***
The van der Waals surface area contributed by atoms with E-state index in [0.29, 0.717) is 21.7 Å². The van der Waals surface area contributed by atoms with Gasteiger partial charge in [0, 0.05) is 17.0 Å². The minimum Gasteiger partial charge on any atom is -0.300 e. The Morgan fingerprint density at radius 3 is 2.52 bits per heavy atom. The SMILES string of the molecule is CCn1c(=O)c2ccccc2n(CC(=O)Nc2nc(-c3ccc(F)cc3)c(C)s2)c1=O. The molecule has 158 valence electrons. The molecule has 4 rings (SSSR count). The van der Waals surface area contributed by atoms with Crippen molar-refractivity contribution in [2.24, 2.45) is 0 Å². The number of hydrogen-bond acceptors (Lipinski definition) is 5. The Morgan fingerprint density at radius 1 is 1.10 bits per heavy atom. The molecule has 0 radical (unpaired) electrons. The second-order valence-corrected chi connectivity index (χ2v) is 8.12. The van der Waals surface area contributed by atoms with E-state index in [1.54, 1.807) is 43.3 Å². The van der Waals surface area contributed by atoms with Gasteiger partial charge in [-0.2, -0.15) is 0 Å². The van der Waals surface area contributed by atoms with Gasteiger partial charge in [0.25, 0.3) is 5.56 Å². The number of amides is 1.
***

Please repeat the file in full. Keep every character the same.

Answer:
The van der Waals surface area contributed by atoms with E-state index in [0.29, 0.717) is 21.7 Å². The van der Waals surface area contributed by atoms with Gasteiger partial charge in [0, 0.05) is 17.0 Å². The minimum Gasteiger partial charge on any atom is -0.300 e. The Morgan fingerprint density at radius 3 is 2.52 bits per heavy atom. The SMILES string of the molecule is CCn1c(=O)c2ccccc2n(CC(=O)Nc2nc(-c3ccc(F)cc3)c(C)s2)c1=O. The molecule has 158 valence electrons. The molecule has 4 rings (SSSR count). The van der Waals surface area contributed by atoms with Crippen molar-refractivity contribution in [2.24, 2.45) is 0 Å². The number of hydrogen-bond acceptors (Lipinski definition) is 5. The Morgan fingerprint density at radius 1 is 1.10 bits per heavy atom. The molecule has 0 radical (unpaired) electrons. The second-order valence-corrected chi connectivity index (χ2v) is 8.12. The van der Waals surface area contributed by atoms with E-state index in [1.54, 1.807) is 43.3 Å². The van der Waals surface area contributed by atoms with Gasteiger partial charge in [-0.2, -0.15) is 0 Å². The van der Waals surface area contributed by atoms with Gasteiger partial charge in [0.25, 0.3) is 5.56 Å². The number of amides is 1.